What was it like to work with Anton Yelchin? For Green Room, he was an actor incredibly preoccupied with the authenticity of his character — did he bring this commitment to Thoroughbreds as well?

Absolutely. Anton thought very deeply about Tim and our early conversations about him deepened the character and the film enormously. One of his many gifts as an actor was making you care profoundly about each of his characters, no matter how off-kilter or unsavory those people might be. He was so rigorous about his craft but so completely playful and generous on set. It was a privilege to work with him, and to have this movie be a small part of the extraordinary legacy he left.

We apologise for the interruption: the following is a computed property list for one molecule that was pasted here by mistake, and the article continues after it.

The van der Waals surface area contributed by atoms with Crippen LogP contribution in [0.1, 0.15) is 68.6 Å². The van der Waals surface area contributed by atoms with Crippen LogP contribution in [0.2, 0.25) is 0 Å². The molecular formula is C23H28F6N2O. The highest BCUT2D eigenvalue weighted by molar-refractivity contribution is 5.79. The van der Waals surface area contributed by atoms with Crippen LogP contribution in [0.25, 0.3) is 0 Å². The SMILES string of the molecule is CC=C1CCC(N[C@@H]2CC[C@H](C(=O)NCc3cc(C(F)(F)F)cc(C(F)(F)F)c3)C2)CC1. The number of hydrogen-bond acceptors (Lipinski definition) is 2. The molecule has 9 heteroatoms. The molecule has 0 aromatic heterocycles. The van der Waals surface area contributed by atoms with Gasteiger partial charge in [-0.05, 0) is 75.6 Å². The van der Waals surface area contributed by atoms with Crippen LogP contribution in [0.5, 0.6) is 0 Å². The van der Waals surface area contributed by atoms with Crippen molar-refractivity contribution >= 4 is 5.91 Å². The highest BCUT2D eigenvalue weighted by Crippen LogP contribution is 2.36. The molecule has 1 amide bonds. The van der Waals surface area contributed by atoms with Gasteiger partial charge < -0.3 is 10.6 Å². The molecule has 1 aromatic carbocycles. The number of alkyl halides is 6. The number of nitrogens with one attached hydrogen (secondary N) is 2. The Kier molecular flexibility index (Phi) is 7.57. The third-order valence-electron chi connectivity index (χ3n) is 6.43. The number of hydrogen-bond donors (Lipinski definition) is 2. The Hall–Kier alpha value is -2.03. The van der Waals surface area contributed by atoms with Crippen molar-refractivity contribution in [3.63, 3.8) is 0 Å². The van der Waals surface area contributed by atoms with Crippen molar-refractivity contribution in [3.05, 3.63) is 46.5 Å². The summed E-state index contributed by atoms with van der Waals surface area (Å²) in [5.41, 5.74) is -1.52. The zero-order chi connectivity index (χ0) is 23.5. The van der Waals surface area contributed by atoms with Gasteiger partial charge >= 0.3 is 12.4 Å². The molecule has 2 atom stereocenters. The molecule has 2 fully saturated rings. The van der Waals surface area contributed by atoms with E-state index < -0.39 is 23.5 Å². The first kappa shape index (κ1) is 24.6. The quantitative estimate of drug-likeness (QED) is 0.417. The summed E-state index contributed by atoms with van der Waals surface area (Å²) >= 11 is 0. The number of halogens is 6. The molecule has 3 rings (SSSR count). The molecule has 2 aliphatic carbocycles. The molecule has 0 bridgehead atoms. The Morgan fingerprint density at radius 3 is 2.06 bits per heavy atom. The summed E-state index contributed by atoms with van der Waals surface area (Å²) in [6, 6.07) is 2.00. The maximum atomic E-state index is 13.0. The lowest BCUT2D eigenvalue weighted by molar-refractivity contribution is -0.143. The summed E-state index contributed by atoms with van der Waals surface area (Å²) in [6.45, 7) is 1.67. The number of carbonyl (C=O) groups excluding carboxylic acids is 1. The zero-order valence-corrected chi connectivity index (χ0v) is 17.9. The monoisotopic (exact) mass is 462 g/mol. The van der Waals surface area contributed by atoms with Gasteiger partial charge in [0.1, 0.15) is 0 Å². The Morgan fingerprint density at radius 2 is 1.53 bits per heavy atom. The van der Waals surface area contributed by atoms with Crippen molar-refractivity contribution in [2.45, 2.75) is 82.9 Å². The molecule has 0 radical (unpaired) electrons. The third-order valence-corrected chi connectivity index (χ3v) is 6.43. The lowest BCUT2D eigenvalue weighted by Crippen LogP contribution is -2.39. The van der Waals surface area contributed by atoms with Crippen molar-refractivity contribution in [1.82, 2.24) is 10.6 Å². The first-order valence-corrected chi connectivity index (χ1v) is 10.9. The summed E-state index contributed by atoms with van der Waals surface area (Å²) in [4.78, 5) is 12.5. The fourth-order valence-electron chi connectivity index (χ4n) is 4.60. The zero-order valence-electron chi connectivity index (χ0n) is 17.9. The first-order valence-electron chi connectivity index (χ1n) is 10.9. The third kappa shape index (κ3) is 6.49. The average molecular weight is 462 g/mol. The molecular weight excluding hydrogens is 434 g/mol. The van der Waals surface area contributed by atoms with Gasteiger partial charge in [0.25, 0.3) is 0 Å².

The concept of being a ‘thoroughbred’ is violently rejected early in the film – how did you decide on the equine metaphor?

One of the first images that came to me was a strange and violent one involving a horse. Some of my best writing starts with ideas that bug me and get under my skin. That image contained a lot of the story’s themes, and since it was a very horse-y image, that motif spread naturally through the film. The concept of breeding, or upbringing, is one of the movie’s central ideas.

As class issues seem to be making their way more consistently to the forefront of our national consciousness, what sort of message were you hoping to convey through the film?

I have a lot of conflicted and complicated thoughts about wealth and privilege, and I couldn’t convey them in a few sentences or a paragraph with the nuance that I think they require. I was interested in making a movie that asks the audience to really get to know two characters who are both beneficiaries and in some way victims or their upbringings.